The walk concludes at Wajid Ali Shah’s Qaiserbagh, which has fantastical structures like the Parikhana, Marmari Bridge and Safed Baradari. What’s striking is the ornate Lakhi Darwaza, the west gate, built in 1850 and so named because it cost Rs. 1 lakh. It’s engraved with the Awadh insignia of twin fishes, an emblem adopted now by the U.P. government. This is an emblem I notice on all the buildings of those times, and it has a legend too: the first Nawab Saadat Khan, while still a Mughal governor, was crossing a river on his way to Lucknow when two fishes leapt into his lap. The locals aboard saw it as an auspicious sign and soon, Awadh was established. The nawab eagerly incorporated the fish into his kingdom’s emblems. The fish is part of Persian customs too, so I’m sure the insignia has another fish-tale. The twin fishes are now part of the UP government seal.

Later, the fish motif grabs attention when I visit the fourth nawab Asaf-ud-Daula’s iconic structures commissioned in 1784: Bara (or Asafi) Imambara and Rumi Darwaza. Interestingly, the design for the imambara was selected through a process of competition. The winner was Delhi architect Kifayatullah, who legend says so impressed with the design that he was rewarded with a burial place alongside the nawab inside the imambara. The imambara is among the largest arched structures in the world to have no beams supporting the ceiling. It also has a Bhulbhuliya or labyrinth on the periphery of the first floor that’s interconnected through identical 489 doorways, which were meant to confuse an invader. In today’s times, it’s visitors who get lost and can’t find the exit. True to tradition, my group got separated from the rest and we had to rely on cellular network to trace our way out of this quirky passage of history.

The cultural legacy of Awadh is connected to a great extent with Nawab Wajid Ali Shah. And the reasons are clear. How many kings have been not just patrons of the performing arts but proficient in them too? The Nawab was gifted musically; his thumri in Raag Bhairavi,  Babul Mora Naihar Chhooto Hi Jaaye, is sheer genius. He composed poetry, under the pseudonym Akhtarpiya while his pen-name was, well, Qaiser; the dance form of Kathak was revived by him and elevated to the level of a classic; and theatre was encouraged. He gave form to a unified dress code, the Awadhi angrakha (a front overlapping kurta) and dupali topi (cap), as well as the greeting of ‘adaab’ (which simply means ‘I bow to you with respect’). The now famous ‘chikankari’ (or the Persian embroidery form of chakeen, which essentially means passing thread through white cloth to embellish it) also took root here.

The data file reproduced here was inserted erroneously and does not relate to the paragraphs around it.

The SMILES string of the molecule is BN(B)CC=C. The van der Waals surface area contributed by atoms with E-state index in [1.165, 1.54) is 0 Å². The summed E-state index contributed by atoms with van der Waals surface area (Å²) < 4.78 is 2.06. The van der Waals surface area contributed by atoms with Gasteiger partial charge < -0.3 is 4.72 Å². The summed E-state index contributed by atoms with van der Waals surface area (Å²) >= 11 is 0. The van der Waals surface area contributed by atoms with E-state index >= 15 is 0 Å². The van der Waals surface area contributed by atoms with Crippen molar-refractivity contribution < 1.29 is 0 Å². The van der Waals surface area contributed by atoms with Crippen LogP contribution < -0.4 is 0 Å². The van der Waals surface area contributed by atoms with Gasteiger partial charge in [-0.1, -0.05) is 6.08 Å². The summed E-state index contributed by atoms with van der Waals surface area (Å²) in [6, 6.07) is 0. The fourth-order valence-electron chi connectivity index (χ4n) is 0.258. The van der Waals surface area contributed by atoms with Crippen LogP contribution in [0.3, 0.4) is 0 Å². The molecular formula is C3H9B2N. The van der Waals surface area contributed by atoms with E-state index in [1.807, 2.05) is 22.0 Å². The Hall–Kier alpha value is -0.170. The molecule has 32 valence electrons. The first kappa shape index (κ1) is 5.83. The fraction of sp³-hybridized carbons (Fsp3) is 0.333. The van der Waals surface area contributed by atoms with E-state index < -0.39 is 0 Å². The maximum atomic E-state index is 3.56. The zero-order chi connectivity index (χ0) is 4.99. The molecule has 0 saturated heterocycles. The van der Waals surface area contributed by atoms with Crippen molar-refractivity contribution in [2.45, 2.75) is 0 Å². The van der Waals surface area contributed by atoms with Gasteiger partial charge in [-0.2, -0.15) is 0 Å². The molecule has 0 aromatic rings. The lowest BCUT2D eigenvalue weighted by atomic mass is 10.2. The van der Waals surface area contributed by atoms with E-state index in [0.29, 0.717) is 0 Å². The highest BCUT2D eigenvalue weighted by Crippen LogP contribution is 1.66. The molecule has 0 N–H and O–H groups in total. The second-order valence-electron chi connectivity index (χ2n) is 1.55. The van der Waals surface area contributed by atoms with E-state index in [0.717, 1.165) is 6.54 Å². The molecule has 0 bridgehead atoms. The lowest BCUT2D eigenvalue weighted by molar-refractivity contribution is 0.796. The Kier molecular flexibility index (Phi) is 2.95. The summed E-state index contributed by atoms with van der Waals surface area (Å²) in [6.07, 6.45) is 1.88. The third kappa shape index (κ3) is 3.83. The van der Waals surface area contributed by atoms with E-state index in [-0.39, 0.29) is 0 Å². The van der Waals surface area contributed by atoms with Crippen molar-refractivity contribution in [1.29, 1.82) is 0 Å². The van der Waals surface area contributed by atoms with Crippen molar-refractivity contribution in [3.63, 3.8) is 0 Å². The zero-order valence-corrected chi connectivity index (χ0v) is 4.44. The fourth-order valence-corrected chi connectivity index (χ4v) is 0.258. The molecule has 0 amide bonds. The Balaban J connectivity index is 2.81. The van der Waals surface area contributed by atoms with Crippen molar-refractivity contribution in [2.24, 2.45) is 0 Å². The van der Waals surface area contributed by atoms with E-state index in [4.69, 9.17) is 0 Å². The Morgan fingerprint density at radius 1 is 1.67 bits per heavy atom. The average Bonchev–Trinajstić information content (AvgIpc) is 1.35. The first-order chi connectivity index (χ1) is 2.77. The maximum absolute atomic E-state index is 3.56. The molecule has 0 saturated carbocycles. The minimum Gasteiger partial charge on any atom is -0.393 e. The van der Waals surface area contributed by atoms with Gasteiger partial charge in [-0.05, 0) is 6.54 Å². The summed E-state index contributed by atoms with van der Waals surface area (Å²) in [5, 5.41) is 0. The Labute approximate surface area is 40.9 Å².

The Awadhi ‘dastarkhawan’ (or tablecloth but, metaphorically, meaning fine dining) evolved and ‘dum pukht’ (or the Persian style of slow cooking) reached culinary heights. During the trip, I met the engrossing royal scion Nawab Jafar Mir Abdullah, a personification of Awadhi culture and a gourmet, who highlighted the nuances of its cooking. “Awadhi cuisine is about zaika (taste), khushbu (aroma), peshkari (presentation) and most importantly the jod (balance),” he explained in mellifluous Urdu, adding, “The disguise of a dish was at its zenith in Awadh. A sweet could be presented in the shape of a sour dish and vice-versa. The guest had to deduce what he or she was about to taste. Innovation was in vogue as today’s guest was tomorrow’s host. So chefs were always trying to outdo each other.” As I discovered, present-day Lucknow’s famous Tunde ke Kebab or Idris ki Biryani is just a drop in the vast ocean of this gastronomy.

History books do teach us about Awadh, but nothing I saw today could have prepared me for this history lesson — both tangible and intangible.

Brinda Suri is a wanderer and chronicler of little offbeat stories.

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Printable version | Apr 17, 2021 3:09:07 AM |